When you delve into the world of content marketing as a business owner, you quickly start to see people asking about your brand's "story." To connect with the newest generations of consumers, Millennials and Generation Y, any company that is going to be successful needs to spin stories about products and services, how they are used, and how they will change the world.
But doing so requires a very different style of writing than you might have learned, either in business school or in English class. These storytelling tips will help make your content marketing strategy persuasive and engaging, keeping your customers around for longer.
Keep your writing informal without straying into unprofessional
When you were writing papers in school, or if you've written white papers for distribution at the office, you're probably familiar with a formal approach to business writing. When you're writing for the web, unless you are writing for an extremely particular audience, you can forget a lot of the tips that your teachers taught you.
- Don't avoid contractions. While they might be verboten in professional writing, content marketing tends to straddle a cultural divide.
- Do, however, avoid text speak. "You," not u, "are," not r, and don't "lol."
- It's generally best to avoid cursing, unless you are very sure that it won't bother your audience.
- Definitely avoid racial or gender based slurs. Companies should be leaders in the quest to use inclusive language. When doing something simple like saying "they" instead of "he or she" can widen your audience base by making LGBTQA+ people feel welcome, it's an obvious benefit.
Make your stories relevant to your audience
No matter how fascinating the latest pop culture moment might be, if it doesn't relate to your business, don't share it on your business social media content.
Any story that you share on social media should do something for your audience. It should educate them, inform them, engage them, or entertain them. Since the common point between you and your audience is your product, service, or brand, the information you share should be connected back to your story.
Now, if you can find a way to relate something that's trending to your business and press your content forward then by all means, make it happen. This is also a great opportunity to build quality links and SEO friendly content.
Use outlines and calendars; keep your content on track
When sitting down to write this piece, the first thing I did was decide on the tips that I wanted to include and list them out in the order I would share them. From there, the topic was determined to fit into an editorial schedule, to make sense in the larger perspective on content that we share.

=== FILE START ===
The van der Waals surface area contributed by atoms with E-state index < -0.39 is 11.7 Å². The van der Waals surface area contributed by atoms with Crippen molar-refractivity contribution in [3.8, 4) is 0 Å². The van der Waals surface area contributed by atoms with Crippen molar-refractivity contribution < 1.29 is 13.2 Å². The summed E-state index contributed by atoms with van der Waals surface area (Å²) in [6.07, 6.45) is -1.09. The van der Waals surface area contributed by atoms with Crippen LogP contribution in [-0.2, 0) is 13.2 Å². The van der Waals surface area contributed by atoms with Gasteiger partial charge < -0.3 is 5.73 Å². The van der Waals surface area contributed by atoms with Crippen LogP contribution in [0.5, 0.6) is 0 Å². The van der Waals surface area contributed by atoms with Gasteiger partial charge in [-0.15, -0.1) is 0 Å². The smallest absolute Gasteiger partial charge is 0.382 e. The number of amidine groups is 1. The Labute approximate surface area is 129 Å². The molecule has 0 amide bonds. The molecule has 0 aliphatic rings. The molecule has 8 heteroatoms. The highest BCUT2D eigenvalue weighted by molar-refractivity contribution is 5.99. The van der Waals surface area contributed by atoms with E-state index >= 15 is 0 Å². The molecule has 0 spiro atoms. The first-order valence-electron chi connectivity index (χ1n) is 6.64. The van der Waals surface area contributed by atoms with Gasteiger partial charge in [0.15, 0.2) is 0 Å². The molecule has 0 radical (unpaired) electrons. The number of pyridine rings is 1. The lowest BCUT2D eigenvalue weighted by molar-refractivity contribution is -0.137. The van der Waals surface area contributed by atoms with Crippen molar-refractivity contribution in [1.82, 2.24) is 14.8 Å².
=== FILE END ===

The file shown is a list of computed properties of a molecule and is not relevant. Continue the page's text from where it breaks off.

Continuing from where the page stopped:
Outlines help you keep your content focused, and make sure that your story has a beginning, middle, and end. Editorial calendars keep you from repeating content and make sure that you time your stories for maximum relevance.
Read essays and great content designed for the web
One classic piece of writing advice is to read content like what you're trying to create. Fiction writers are encouraged to read in their genre, and content writers benefit from reading essays, both persuasive and otherwise. The easiest place to do this is, of course blogs. Find great bloggers, inside your industry and out of it, and read what they have to say.
You can even get analytical about this. Look for:
- Different types of content that the site posts. Consider what gets the most responses and comments.
- How the content is presented? How formal is the language?
- How far does the writer travel from their supposed "topic"?
Invite people to join the conversation
Assuming that you choose to leave your comments section open – not everyone does anymore, at least not on their website – you should always invite people to join your conversation. Some thoughts:
- End your post with an engaging question - "What do you think about (this topic)? What advice would you give someone in (this situation)?" But don't end with "tell us in the comments!" That was overused before it even got popular.
- Create a poll on your blog and ask people to explain their reasoning.
- Invite fans to post pictures or videos of themselves talking about or using your product or service.
- Make your story personal and compelling.
When you create content, you should be thinking about starting a conversation, instead of considering your post the definitive comment on a situation. This is what engagement means, after all; inspiring discussion and commentary.
What tips would you offer to someone struggling with storytelling in their content marketing?
Margarita Hakobyan is a businesswoman and an entrepreneur that is addicted to creating. As an owner of several businesses she brings a wide range of education and experience including business strategy, business ethics and leadership. Founder and publisher of Solopreneurs, online publication for solopreneurs and small business owners